Methionine adenosyltransferase (MAT) is a critical enzyme responsible for the biosynthesis of S-adenosylmethionine (SAM). Of the two genes (MAT1A, MAT2A) that encode MAT, MAT1A is mainly expressed in adult liver. Due to differences in kinetics and regulatory properties, cells expressing MAT1A have much higher SAM levels than cells expressing MAT2A. Cirrhotic patients have decreased hepatic MAT activity and SAM biosynthesis. SAM has been used therapeutically but the molecular targets remain unclear. Recently we showed the importance of MAT1A in maintaining a normal liver phenotype using the MAT1A null mice. Three-month old MAT1A null mice have reduced hepatic SAM and GSH levels, hyperplasia, spontaneous oxidative stress, increased cytochrome P4502E1 (CYP2E1) expression and are prone to liver injury. On a normal diet, MAT1A null mice develop non-alcoholic steatohepatitis by 8 months and hepatocellular carcinoma by 18 months. Further, we discovered that the once thought to be liver-specific MAT1A is highly expressed in normal pancreas and pancreatic acini. MAT expression undergoes dramatic changes and pancreatic SAM level fall in female mice fed a choline-deficient ethionine supplemented diet (a model of necrotizing pancreatitis). SAM supplementation prevented pancreatic injury in this model and ameliorated injury due to cerulein infusion, a more acute model of pancreatitis. Although pancreatic injury is normally absent in rodents fed ethanol, they are more susceptible to cerulein-induced injury. Pancreatic SAM levels fell during ethanol feeding and may sensitize the organ to further injury. Given these provocative results, we hypothesize that MAT1A null and heterozygous mice are more susceptible to ethanol-induced tissue injury and may serve as a novel model to study the pathogenesis and treatment of these diseases.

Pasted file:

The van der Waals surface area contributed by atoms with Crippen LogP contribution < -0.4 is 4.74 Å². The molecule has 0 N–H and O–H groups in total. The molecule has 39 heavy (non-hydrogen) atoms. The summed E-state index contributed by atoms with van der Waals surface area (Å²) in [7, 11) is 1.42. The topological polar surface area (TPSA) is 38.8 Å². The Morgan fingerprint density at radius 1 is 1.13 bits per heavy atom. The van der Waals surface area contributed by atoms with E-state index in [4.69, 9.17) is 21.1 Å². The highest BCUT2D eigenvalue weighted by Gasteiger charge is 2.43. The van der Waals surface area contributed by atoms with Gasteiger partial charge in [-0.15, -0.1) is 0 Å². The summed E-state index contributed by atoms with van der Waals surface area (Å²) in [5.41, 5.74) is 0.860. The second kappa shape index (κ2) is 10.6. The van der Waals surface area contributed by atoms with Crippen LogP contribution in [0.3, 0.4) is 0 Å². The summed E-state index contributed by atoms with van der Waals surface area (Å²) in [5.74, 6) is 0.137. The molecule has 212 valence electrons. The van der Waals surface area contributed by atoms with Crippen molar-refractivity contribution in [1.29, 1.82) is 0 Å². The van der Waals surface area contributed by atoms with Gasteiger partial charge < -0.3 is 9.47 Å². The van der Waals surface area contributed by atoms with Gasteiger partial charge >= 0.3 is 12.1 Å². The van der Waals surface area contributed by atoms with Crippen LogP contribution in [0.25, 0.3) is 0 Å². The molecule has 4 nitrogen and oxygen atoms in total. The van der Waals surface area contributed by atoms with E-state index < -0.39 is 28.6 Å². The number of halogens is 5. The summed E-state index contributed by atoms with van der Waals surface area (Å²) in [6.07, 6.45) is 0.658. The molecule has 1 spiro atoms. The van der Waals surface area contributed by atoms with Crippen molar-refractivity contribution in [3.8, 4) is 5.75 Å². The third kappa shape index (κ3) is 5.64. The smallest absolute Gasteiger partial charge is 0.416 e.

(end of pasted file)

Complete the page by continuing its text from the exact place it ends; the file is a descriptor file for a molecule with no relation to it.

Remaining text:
The aims of the proposal are: 1) examine the effect of SAM depletion and treatment in ethanol-induced liver injury-examine whether SAM depletion predisposes to ethanol-induced injury and whether SAM is effective therapeutically in the absence of MAT1A; 2) examine the effect of SAM depletion and treatment in ethanol-induced pancreatic injury-examine whether SAM depletion predisposes to ethanol-induced pancreatic injury and the effect of SAM treatment; 3) elucidate the mechanisms of SAM depiction's sensitizing effect on liver injury-examine the role of CYP2E1, mitochondrial GSH and hepatic macrophage activation in SAM depletion s sensitizing effect; 4) identify the molecular targets of SAM's therapeutic effect in alcoholic liver injury-identify targets of SAM using genomics and proteomics.
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